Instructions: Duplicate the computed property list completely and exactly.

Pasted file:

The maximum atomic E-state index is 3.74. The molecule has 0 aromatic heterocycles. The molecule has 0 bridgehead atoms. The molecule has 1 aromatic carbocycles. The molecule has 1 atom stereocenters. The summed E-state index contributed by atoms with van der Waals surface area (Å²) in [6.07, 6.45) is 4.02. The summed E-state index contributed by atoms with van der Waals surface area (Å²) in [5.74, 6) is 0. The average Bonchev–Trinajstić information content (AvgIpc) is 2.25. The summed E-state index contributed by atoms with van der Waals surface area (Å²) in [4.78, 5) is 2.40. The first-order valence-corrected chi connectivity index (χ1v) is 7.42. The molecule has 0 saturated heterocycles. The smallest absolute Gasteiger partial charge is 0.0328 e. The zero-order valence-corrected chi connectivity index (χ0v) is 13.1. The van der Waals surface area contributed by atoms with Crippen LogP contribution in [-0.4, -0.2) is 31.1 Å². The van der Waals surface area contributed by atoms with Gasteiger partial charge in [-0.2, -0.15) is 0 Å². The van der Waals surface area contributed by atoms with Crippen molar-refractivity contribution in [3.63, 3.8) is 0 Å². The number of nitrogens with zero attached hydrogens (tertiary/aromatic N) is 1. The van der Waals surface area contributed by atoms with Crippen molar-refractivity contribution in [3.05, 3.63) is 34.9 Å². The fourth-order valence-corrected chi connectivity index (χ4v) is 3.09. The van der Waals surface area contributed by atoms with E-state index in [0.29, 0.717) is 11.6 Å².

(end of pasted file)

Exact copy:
The maximum atomic E-state index is 3.74. The molecule has 0 aromatic heterocycles. The molecule has 0 bridgehead atoms. The molecule has 1 aromatic carbocycles. The molecule has 1 atom stereocenters. The summed E-state index contributed by atoms with van der Waals surface area (Å²) in [6.07, 6.45) is 4.02. The summed E-state index contributed by atoms with van der Waals surface area (Å²) in [5.74, 6) is 0. The average Bonchev–Trinajstić information content (AvgIpc) is 2.25. The summed E-state index contributed by atoms with van der Waals surface area (Å²) in [4.78, 5) is 2.40. The first-order valence-corrected chi connectivity index (χ1v) is 7.42. The molecule has 0 saturated heterocycles. The smallest absolute Gasteiger partial charge is 0.0328 e. The zero-order valence-corrected chi connectivity index (χ0v) is 13.1. The van der Waals surface area contributed by atoms with Crippen LogP contribution in [-0.4, -0.2) is 31.1 Å². The van der Waals surface area contributed by atoms with Gasteiger partial charge in [-0.2, -0.15) is 0 Å². The van der Waals surface area contributed by atoms with Crippen molar-refractivity contribution in [3.63, 3.8) is 0 Å². The number of nitrogens with zero attached hydrogens (tertiary/aromatic N) is 1. The van der Waals surface area contributed by atoms with Crippen molar-refractivity contribution in [3.05, 3.63) is 34.9 Å². The fourth-order valence-corrected chi connectivity index (χ4v) is 3.09. The van der Waals surface area contributed by atoms with E-state index in [0.29, 0.717) is 11.6 Å².